Agent Didn't Owe Mich. Co. Coverage Advice, Panel Says

    An insurance agent did not have a duty to advise a business that was damaged in a 2020 dam collapse that its insurance coverage might be inadequate, a Michigan state appeals court ruled, finding there is no special relationship between the parties that triggered that responsibility.

  • February 26, 2024

    Justices' Maritime Insurance Ruling Retains Tilted Status Quo

    When the U.S. Supreme Court ruled last week that an insurer can enforce choice-of-law provisions in a marine insurance policy it issued to the owner of a yacht that ran aground, it upheld existing practices that give insurers the upper hand over policyholders.

  • February 21, 2024

    Fatal Crash Payout Flouts Insurance Law, NC Justices Told

    North Carolina Farm Bureau Mutual Insurance urged the state Supreme Court on Wednesday to undo a trial court's decision that it owes $50,000 to a policyholder whose car caused a fatal wreck, arguing that his liabilities didn't trigger underinsured motorist coverage.

  • February 21, 2024

    NC Justices Hint At Coverage For Firm's Driver Privacy Row

    The North Carolina Supreme Court seemed skeptical Wednesday of an insurer's contention that mailers sent by a law firm to car crash victims based on public accident reports couldn't be considered coverage-triggering publication of material that violates a person's right to privacy.

  • February 21, 2024

    5th Circ. Affirms Subrogation Loss In Fieldwood Energy Sale

    The Fifth Circuit has ruled that a group of insurers that issued surety bonds to bankrupt Fieldwood Energy in a sale of its assets are not entitled to subrogation rights because the bankruptcy court's order stripping their rights could not be challenged under Section 363 of the Bankruptcy Code, a protection that limits appellate review of an approved sale.

  • February 21, 2024

    Uber Says Insurers Failed To Cover Dozens Of Injury Suits

    Uber's insurers failed to live up to their obligations to defend the company and its for-hire drivers in dozens of personal injury lawsuits, the ride-hailing giant claims in two suits filed in New York federal court, saying that the companies' conduct had a negative impact on thousands of New York City drivers.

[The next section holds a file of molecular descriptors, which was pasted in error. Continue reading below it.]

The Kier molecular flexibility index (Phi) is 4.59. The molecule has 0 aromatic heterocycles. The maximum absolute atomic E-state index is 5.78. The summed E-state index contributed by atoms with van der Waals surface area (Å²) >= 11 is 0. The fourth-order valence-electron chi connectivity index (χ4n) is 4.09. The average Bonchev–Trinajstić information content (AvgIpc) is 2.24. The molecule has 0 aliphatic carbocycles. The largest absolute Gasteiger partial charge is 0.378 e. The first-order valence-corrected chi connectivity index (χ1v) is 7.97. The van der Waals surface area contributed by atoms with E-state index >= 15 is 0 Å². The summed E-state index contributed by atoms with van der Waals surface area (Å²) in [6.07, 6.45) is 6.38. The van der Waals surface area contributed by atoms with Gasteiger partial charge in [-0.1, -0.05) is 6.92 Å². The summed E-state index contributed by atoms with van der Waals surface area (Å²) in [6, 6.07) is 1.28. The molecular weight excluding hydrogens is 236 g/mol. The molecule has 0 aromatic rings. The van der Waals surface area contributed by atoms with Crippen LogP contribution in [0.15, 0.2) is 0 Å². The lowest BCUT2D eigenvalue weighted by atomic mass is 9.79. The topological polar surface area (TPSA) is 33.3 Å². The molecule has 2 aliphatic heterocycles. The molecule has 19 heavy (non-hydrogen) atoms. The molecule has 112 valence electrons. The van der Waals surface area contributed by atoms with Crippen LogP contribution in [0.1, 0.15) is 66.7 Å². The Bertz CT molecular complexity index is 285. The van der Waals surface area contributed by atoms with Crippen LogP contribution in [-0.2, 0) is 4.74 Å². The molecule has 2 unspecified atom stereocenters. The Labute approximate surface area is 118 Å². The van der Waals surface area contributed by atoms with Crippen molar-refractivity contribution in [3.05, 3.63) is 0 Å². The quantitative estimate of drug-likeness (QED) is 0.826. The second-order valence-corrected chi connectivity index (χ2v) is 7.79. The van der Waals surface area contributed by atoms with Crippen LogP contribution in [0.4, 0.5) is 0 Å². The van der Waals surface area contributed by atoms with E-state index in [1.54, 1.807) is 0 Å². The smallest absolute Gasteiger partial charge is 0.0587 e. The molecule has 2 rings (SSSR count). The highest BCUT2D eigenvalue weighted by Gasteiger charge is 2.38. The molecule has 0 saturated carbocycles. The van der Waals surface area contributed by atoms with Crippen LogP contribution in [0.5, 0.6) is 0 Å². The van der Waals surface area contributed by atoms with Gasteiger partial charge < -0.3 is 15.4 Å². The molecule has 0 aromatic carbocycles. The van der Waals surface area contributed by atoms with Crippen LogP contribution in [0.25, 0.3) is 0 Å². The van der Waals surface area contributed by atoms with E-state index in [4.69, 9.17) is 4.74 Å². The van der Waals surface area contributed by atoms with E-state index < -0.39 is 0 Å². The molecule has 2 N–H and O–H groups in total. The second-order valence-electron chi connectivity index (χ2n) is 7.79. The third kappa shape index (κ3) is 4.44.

• February 21, 2024

    No Property Coverage For Maui Wildfire, Insurer Says

    A condominium association and its property manager have no coverage for property damage claims stemming from the 2023 Maui wildfires, their insurer told a Hawaii federal court, arguing that a property damage exclusion in their errors and omissions policy wholly bars coverage.

  • February 20, 2024

    Casinos Say 'Unique' Policy Should Cover $130M COVID Loss

    A casino operator with properties on the Las Vegas Strip and beyond told a Nevada federal court that its "unique" all-risk insurance is the broadest available coverage and should pay for $130 million in business interruption losses caused by the COVID-19 pandemic.

  • February 20, 2024

    Policyholder Attys Say Firm's Mailer Row Merits Coverage

    The North Carolina Supreme Court will hear arguments Wednesday over whether a law firm accused of violating the Driver's Privacy Protection Act by using personal information to market legal services to crash victims is entitled to coverage under an excess policy, as policyholder attorneys anticipate a win for the firm. Here, Law360 breaks down the case in advance of the hearing.

  • February 20, 2024

    Insurers Say Pollution Exclusion Bars Cancer Suits Defense

    An oil company accused of causing four people to develop cancer through exposure to harmful chemicals should not have coverage for its defense of the claims, according to four Nationwide units that told an Illinois federal court the company has no pollution coverage.

  • February 16, 2024

    State Farm 'Bad Deal' Can't Save Policyholders' Suit

    The Tenth Circuit on Friday refused to revive a proposed class action accusing State Farm of illegally denying full uninsured motorist coverage for policyholders, relatives and passengers, saying that the insurer may have sold them a "bad deal" but that they agreed to it.

Expert Analysis

  • How VA Court Change Is Affecting Insurance Disputes

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    The expansion of the Virginia Court of Appeals' jurisdiction to include review of decisions involving insurance coverage stands to significantly grow the body of related case law, likely to the benefit of policyholders, as evident in the recent decision in Bowman II v. State Farm Fire and Casualty Co., say Michael Levine and Olivia Bushman at Hunton.

  • Ore. Insurance Ruling Opens Door To Extracontractual Claims

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    The Oregon Supreme Court's recent Moody v. Oregon Community Credit Union decision expanding an insurer's potential liability when adjusting life insurance policies exposes insurers to extracontractual tort liability, and the boundaries of this application will likely be tested through aggressive legal action, says Tessan Wess at GRSM50.